A 2008 report published in the Guardian, dispelled the stereotypes of those who become involved in terrorism: “ They are mostly British nationals, not illegal immigrants and, far from being Islamist fundamentalists, most are religious novices. Nor, the analysis says, are they “mad and bad”. and “Far from being religious zealots, a large number of those involved in terrorism do not practise their faith regularly.”
Didier François, a French journalist who was held by Isis in Syria for ten months before being released in April 2014, has provided some insight into the life of those fighting for ISIS, in a CNN interview.
“There was never really discussion about texts. It was not a religious discussion. It was a political discussion. It was more hammering what they were believing than teaching us about the Quran. Because it has nothing to do with the Quran. We didn’t even have the Quran. They didn’t want even to give us a Quran.”
This is a political movement, not a Jihad one. President Obama has been trying to stress that, but his words are falling on deaf ears. I often learn a lot by reading the comments section of media reports, and in one, there is a debate between two readers. One was trying to stress that all terrorists are Muslim but their opponent fired back by saying: “Christians are also terrorists. They just call it ‘shock and awe'”.
It is not religion that is fuelling this war, it’s war itself.
The Radicalization of Youth Has Little to do With Communities
Al Jazeera also published the results of a study, defining the risk factors for violent radicalization: Youth, wealth and academia appear to predispose individuals to sympathizing with acts of terrorism.
Perhaps surprisingly, religious practice, mental health, social inequality and political engagement were not significant factors.
“We’re offering a new paradigm for sympathies as an early phase of radicalization that can be measured,” Kamaldeep Bhui, the study’s lead author and a cultural psychology professor at the university, told Al Jazeera.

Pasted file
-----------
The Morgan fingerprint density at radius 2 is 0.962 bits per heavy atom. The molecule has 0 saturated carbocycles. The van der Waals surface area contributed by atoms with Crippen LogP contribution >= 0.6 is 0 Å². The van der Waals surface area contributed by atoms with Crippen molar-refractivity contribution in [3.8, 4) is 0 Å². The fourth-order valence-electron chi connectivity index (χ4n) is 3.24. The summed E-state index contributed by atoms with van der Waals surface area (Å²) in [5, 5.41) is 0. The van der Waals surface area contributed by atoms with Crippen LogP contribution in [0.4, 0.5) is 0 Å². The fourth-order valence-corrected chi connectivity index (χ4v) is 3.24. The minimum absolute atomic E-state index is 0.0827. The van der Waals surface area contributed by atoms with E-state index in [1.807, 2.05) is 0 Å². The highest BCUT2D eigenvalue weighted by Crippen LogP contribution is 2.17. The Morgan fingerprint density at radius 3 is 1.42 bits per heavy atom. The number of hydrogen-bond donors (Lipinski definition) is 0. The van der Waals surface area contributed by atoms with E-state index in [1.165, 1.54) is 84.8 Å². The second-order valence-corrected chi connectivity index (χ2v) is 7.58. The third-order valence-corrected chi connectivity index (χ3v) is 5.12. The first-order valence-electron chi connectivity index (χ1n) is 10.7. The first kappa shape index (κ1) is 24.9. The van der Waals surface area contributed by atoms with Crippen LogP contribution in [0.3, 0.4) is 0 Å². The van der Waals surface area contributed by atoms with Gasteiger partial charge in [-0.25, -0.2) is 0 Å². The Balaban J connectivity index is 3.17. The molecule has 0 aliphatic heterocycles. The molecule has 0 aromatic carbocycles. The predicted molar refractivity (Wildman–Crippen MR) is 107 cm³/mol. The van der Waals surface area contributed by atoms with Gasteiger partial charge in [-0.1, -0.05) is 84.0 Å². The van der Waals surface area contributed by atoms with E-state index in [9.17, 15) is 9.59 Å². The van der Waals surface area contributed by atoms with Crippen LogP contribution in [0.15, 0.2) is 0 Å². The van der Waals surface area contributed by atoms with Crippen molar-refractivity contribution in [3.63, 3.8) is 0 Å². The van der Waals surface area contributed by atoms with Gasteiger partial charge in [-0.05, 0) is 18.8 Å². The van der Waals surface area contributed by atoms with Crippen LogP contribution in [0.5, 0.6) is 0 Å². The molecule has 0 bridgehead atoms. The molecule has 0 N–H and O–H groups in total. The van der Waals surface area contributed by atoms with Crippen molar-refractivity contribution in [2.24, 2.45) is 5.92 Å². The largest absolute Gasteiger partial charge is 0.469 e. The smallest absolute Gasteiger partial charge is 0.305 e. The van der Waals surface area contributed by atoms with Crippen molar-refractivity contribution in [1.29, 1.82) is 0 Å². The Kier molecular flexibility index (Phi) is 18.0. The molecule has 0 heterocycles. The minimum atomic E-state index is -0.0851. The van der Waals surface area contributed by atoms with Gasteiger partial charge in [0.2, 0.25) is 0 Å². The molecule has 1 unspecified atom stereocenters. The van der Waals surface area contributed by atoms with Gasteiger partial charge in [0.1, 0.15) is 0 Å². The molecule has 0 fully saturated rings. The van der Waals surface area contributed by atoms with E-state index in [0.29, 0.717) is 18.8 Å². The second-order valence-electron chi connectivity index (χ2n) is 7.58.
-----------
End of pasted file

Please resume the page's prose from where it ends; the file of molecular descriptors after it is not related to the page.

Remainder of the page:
While just 2.4 percent of people expressed some sympathy for violence overall, researchers found that those under the age 20, those in full-time education rather than employment, and those with annual incomes above $125,000 were more prone to express sympathy for violent protests and “terrorism.”
The attack on Parliament Hill was perpetrated by a mentally ill, homeless man, but mental illness is a separate issue, just as drug addiction and homelessness are.
“One explanation for homegrown terrorism in high-income countries is that it’s about inequality-related grievances,” Bhui said in a phone interview. “We were surprised that [the] inequality paradigm seems not to be supported. The study essentially seemed to show that those born in the U.K. consistent with the radicalization paradigm are actually more affluent or well off.”
Two other findings stood in conflict with prevailing stereotypes about so-called homegrown terrorism in the West: Immigrants and those who speak a non-English language at home, as well as those who reported suffering from anxiety or depression, were less likely to express sympathy for terrorist acts.
If we really want to “stop the flow”, we need to stop invading countries, and taking part in “regime changes”, simply because they are not willing to conduct business on our terms. Many of the sympathizers are well educated, and intelligent enough to know that there have been grave injustices committed, while society at large blames the victims. Who are the “terrorists”?
I agree with supporting “at risk” communities, dealing with poverty and youth unemployment, but that will not stop terrorists. As studies have found, they are not poor, uneducated or unemployed and rarely religious. In fact, the stereotypical description of radicalized youth, are often the ones who believe that all terrorists are Muslims.
That’s where we have to “stop the flow”. Misinformation.
. . . → Read More: Pushed to the Left and Loving It: Why Stephen Harper and Thomas Mulcair Have Got it so Wrong on ISIS